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Inglourious Basterds

Inglourious Basterds
Reviewed by Dan Goldwasser (dsg@soundtrack.net)
Published on August 18th, 2009

[Rating - 3.5]

World War II movies tend to be either one of two things: incredibly depressing, or incredibly inspiring. It can be a sensitive subject to tackle, depending on the approach of the filmmaker, and with Inglourious Basterds, Quentin Tarantino takes us on a somewhat cathartic journey right down the middle. Starting out in Sergio Leone fashion with a title card that says "Once Upon a Time.... in Nazi-occupied France", Tarantino immediately sets the tone for the majority of the film - it's a talkie. A prolonged scene where Nazi Colonel Hans Landa (brilliantly performed by Christoph Waltz) psychologically breaks a farmer hiding Jews beneath his floorboards, opens the film and takes its time. After Landa lets one of the Jews escape the massacre of her family, we move to a few years later, in 1944, where 1st Lieutenant Aldo Raine (Brad Pitt) has assembled a crack-team comprised of mainly Jewish soldiers to hunt down Nazis. Not content with merely capturing/killing them, Raine demands their scalps, earning him the nickname "Aldo the Apache".

The teenager (Mélanie Laurent) who escaped Landa three years earlier is now in Paris running a movie cinema, under the name of "Emmanuelle Mimieux". She tries to shy off the advances of Frederick Zoller (Daniel Brühl), a German marksman who is also the subject of a propaganda film. In an effort to impress her, Zoller manages to convince Nazi propaganda minister Joseph Goebbels to hold the premiere of the film at Mimieux's theater. With most of the Nazi high command to be in attendance, Mimieux comes up with a plan to burn the theater down during the premiere in an act of revenge.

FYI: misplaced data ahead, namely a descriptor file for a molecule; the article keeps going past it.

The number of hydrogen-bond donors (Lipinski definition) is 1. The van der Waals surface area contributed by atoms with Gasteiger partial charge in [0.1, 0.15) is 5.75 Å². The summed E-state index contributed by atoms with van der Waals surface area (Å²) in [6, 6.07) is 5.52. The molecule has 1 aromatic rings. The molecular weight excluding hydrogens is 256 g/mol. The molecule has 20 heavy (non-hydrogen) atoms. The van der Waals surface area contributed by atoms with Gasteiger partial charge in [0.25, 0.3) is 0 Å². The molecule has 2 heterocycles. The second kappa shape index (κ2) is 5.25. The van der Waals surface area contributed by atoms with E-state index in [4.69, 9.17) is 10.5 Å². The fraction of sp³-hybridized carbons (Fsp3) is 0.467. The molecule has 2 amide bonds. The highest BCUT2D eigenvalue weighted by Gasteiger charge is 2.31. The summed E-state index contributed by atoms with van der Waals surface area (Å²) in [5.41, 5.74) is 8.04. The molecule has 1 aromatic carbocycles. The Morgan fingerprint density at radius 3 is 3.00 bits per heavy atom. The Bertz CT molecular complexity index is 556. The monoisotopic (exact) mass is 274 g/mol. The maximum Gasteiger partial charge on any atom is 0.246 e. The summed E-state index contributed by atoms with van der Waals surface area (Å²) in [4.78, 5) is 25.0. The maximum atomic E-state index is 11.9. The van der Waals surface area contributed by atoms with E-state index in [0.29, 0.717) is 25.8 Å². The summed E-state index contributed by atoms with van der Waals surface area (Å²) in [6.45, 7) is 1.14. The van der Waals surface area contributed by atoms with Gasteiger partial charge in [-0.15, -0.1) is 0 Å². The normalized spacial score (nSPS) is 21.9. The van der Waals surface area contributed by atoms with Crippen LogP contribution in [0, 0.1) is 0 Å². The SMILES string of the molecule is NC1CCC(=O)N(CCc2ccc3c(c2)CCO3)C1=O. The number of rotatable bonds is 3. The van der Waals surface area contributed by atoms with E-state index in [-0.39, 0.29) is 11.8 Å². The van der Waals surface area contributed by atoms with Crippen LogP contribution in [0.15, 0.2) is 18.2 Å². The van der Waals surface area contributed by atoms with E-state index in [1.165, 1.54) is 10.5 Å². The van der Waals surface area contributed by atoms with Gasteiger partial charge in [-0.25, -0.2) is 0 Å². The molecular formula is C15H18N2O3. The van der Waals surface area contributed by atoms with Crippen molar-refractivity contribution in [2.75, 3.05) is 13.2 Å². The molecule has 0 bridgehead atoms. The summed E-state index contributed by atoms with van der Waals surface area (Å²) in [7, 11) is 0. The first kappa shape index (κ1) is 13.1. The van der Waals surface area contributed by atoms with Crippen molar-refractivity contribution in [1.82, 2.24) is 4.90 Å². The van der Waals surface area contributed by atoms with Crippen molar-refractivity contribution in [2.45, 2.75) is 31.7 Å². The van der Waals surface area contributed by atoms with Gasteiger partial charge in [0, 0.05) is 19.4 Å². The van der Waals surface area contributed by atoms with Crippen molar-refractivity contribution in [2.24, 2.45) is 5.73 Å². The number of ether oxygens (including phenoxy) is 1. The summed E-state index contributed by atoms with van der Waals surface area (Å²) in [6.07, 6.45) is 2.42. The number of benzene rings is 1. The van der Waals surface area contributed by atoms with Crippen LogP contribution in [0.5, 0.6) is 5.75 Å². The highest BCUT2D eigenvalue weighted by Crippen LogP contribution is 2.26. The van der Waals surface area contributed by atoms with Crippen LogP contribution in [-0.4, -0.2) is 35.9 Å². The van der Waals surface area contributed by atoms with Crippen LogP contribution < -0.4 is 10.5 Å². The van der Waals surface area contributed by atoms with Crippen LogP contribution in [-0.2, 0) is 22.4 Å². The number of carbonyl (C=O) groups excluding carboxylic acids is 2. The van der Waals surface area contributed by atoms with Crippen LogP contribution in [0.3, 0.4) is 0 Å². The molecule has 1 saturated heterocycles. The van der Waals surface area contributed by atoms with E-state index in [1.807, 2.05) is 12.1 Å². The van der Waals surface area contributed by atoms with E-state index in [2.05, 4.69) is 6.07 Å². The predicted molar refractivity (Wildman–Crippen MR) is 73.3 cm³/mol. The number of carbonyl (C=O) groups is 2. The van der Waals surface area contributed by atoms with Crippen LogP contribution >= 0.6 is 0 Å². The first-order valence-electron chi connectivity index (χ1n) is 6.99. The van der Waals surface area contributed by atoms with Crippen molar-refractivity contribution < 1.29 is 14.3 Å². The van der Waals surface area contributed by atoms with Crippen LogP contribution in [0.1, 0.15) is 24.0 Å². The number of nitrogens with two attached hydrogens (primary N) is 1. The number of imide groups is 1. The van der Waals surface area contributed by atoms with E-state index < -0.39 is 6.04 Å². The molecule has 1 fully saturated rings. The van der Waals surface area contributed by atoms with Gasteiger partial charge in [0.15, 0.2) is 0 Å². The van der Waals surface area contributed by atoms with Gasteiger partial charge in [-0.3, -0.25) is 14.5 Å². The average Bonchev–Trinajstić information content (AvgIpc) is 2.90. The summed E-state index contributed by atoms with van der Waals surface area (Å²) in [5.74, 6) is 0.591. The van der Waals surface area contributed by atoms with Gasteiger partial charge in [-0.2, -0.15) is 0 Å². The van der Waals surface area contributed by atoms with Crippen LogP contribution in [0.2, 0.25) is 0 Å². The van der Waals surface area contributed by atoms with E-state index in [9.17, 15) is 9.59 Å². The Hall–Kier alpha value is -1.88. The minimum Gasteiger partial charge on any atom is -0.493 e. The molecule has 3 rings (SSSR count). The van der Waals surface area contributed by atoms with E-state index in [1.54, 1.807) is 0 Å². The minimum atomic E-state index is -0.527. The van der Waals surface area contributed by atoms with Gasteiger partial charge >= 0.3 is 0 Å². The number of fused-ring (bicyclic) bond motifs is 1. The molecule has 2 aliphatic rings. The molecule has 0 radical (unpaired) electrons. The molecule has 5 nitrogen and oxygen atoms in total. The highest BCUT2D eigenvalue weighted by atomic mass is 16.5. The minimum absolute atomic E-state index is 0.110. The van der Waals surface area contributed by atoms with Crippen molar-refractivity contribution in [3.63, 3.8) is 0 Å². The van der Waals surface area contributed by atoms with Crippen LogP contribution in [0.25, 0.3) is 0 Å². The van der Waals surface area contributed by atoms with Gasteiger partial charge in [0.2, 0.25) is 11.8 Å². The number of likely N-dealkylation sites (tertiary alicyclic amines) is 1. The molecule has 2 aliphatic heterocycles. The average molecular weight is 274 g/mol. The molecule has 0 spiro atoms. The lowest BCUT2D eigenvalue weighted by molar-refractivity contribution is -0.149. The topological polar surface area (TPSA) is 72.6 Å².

Meanwhile, Raine and his team of "Basterds" are recruited by the British to parachute behind enemy lines to meet up with an informant in the German film industry (Diane Kruger) who is able to get them into the premiere - their intention is to blow up the theater, killing the Nazi high command. The mission becomes even more important when it is learned that Hitler himself is going to attend the event. And so, the two different plots come together in an orgy of violence and blood that is befitting of Quentin Tarantino.

But don't be fooled - while there are plenty moments of extreme violence, this is no action film. Instead, this is a Tarantino picture through and through, with excessively long sequences of dialogue, with characters spouting off all manner of trivia (primarily cinema related), creating an air of tension that is only occasionally spattered with humor. It's a WWII revenge fantasy, and while it bears little resemblance to real life (no real mention of the Holocaust), the film is still a satisfying - but long - piece of cinema.

Where Tarantino overextends himself is the dialogue. But while such lengthy scenes might cause one to zone out or lose interest, the fact that a majority of the film is spoken in native languages (German and French, with a little Italian on occasion), and the actors (primarily Waltz) so fascinating to watch makes it more digestible than your typical Tarantino talkies (see Death Proof). As per his usual post-production style, most of the music in Inglourious Basterds is tracked in from other films and sources - Ennio Morricone and Charles Bernstein's music features primarily, but there are some odd modern inclusions, like David Bowie's "Cat People (Putting Out Fire)" and Billy Preston's "Slaughter".

Inglourious Basterds runs about 45 minutes too long, but with an amazing performance by Christoph Waltz - delivered in German, French, English and some Italian - it's definitely worth seeing. Some people might be turned off by the talkativeness of it, but that's par for the course for Tarantino - and with the ultra-violence (some of which is quite gory) scattered through the film, it might be a little uneven, but it was still satisfying.

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